Video: Brian Rose on the ‘Warts and All’ Thing

And we might as well include official descriptions of these UPenn videos too:

When one visualizes the Roman Republic, the first image that usually comes to mind is that of a male aristocrat whose portrait bears the signs of advanced age: incised lines on or around the forehead, eyes, and mouth, and short, closely cropped hair that is often receding. On occasion there is no hair at all, and the irregularly shaped heads frequently feature large ears, thick lips, and sharply aquiline noses. Why did the Romans choose such an unusual type, and how long did it remain in vogue? In this lecture, Dr. C. Brian Rose, Curator-in-Charge, Mediterranean Section, answers these and other questions about Roman portraits, and presents new archaeological evidence from the northern Galilee that bears on the date of the type’s creation.

Classics Confidential: Daniela Manetti on Ancient Medicine

I think I’ll include the original description with these Classics Confidential posts …

This week’s interview features Professor Daniela Manetti from the University of Florence, who at the time of filming was visiting the Humboldt University in Berlin as part of the research programme ‘Medicine of the Mind, Philosophy of the Body: Discourses of Health and Well-Being in the Ancient World’. Professor Manetti has published on a wide variety of ancient medical texts, but in this conversation she focuses on the intriguing papyrus fragment known to us as the Anonymus Londinensis, which was found in Egypt and bought by the British Library in 1889. This text, which discusses the multiple causes of illness, is a treasure trove for ancient medical historians, but it also gives us a unique and precious insight into the processes of ancient textual composition.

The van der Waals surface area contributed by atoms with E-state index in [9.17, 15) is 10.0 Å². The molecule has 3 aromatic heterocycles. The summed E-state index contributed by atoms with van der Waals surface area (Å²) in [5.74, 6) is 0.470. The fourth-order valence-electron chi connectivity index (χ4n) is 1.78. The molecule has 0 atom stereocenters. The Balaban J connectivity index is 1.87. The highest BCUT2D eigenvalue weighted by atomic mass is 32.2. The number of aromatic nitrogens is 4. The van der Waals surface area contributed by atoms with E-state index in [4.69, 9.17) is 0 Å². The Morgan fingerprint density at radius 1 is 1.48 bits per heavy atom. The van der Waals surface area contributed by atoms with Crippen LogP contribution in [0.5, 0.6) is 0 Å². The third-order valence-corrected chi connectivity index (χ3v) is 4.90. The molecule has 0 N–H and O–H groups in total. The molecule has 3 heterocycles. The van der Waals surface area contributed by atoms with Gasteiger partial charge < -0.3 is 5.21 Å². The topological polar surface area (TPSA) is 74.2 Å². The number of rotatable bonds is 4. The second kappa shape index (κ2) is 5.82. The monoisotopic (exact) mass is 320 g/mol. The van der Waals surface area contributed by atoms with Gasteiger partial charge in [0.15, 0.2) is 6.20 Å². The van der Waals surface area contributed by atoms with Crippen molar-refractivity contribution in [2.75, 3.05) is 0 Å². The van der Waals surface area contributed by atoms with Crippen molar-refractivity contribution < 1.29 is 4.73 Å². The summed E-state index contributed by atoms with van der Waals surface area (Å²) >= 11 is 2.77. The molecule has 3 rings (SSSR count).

Corruption Scandal at Pompeii!

This one’s snaking through the various British papers … the Guardian seems to have the most details:

Italian police have arrested a former restorer of Pompeii on corruption charges and are investigating five others, including the former commissioner appointed to deal with the increasing degradation of the historic site.